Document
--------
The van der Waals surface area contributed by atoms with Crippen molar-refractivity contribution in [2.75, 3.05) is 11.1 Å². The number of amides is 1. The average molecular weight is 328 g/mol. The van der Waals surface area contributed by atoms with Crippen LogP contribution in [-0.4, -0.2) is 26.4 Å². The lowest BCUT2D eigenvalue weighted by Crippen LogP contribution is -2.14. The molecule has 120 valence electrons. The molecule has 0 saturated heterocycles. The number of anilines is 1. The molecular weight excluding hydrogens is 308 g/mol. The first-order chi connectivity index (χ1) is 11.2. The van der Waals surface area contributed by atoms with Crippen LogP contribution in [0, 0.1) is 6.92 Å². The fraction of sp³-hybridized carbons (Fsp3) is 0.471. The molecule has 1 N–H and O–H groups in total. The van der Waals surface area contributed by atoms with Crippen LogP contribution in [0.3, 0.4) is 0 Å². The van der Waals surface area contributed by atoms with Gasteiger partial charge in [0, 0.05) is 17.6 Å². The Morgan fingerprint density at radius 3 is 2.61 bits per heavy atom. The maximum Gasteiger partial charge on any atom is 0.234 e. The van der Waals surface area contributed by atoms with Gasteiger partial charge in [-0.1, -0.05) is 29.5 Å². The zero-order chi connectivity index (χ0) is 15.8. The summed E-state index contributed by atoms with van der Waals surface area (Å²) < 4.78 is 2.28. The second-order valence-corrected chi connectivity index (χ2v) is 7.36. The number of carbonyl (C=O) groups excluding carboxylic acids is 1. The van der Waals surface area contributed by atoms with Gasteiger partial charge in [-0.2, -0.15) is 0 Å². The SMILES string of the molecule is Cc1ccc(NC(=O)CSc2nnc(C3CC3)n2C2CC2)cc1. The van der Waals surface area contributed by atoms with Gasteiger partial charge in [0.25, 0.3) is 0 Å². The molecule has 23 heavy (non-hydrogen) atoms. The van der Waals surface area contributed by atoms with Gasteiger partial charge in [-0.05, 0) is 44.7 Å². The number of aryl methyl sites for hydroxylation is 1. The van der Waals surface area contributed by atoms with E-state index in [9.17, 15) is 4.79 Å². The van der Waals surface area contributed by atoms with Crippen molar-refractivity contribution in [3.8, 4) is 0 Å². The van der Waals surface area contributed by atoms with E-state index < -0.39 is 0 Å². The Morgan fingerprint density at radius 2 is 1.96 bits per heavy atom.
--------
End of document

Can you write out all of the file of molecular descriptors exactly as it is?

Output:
The van der Waals surface area contributed by atoms with Crippen molar-refractivity contribution in [2.75, 3.05) is 11.1 Å². The number of amides is 1. The average molecular weight is 328 g/mol. The van der Waals surface area contributed by atoms with Crippen LogP contribution in [-0.4, -0.2) is 26.4 Å². The lowest BCUT2D eigenvalue weighted by Crippen LogP contribution is -2.14. The molecule has 120 valence electrons. The molecule has 0 saturated heterocycles. The number of anilines is 1. The molecular weight excluding hydrogens is 308 g/mol. The first-order chi connectivity index (χ1) is 11.2. The van der Waals surface area contributed by atoms with Crippen LogP contribution in [0, 0.1) is 6.92 Å². The fraction of sp³-hybridized carbons (Fsp3) is 0.471. The molecule has 1 N–H and O–H groups in total. The van der Waals surface area contributed by atoms with Crippen LogP contribution in [0.3, 0.4) is 0 Å². The van der Waals surface area contributed by atoms with Gasteiger partial charge in [0, 0.05) is 17.6 Å². The Morgan fingerprint density at radius 3 is 2.61 bits per heavy atom. The maximum Gasteiger partial charge on any atom is 0.234 e. The van der Waals surface area contributed by atoms with Gasteiger partial charge in [-0.1, -0.05) is 29.5 Å². The zero-order chi connectivity index (χ0) is 15.8. The summed E-state index contributed by atoms with van der Waals surface area (Å²) < 4.78 is 2.28. The second-order valence-corrected chi connectivity index (χ2v) is 7.36. The number of carbonyl (C=O) groups excluding carboxylic acids is 1. The van der Waals surface area contributed by atoms with Gasteiger partial charge in [-0.2, -0.15) is 0 Å². The SMILES string of the molecule is Cc1ccc(NC(=O)CSc2nnc(C3CC3)n2C2CC2)cc1. The van der Waals surface area contributed by atoms with Gasteiger partial charge in [0.25, 0.3) is 0 Å². The molecule has 23 heavy (non-hydrogen) atoms. The van der Waals surface area contributed by atoms with Gasteiger partial charge in [-0.05, 0) is 44.7 Å². The number of aryl methyl sites for hydroxylation is 1. The van der Waals surface area contributed by atoms with E-state index in [9.17, 15) is 4.79 Å². The van der Waals surface area contributed by atoms with Crippen molar-refractivity contribution in [3.8, 4) is 0 Å². The van der Waals surface area contributed by atoms with E-state index < -0.39 is 0 Å². The Morgan fingerprint density at radius 2 is 1.96 bits per heavy atom.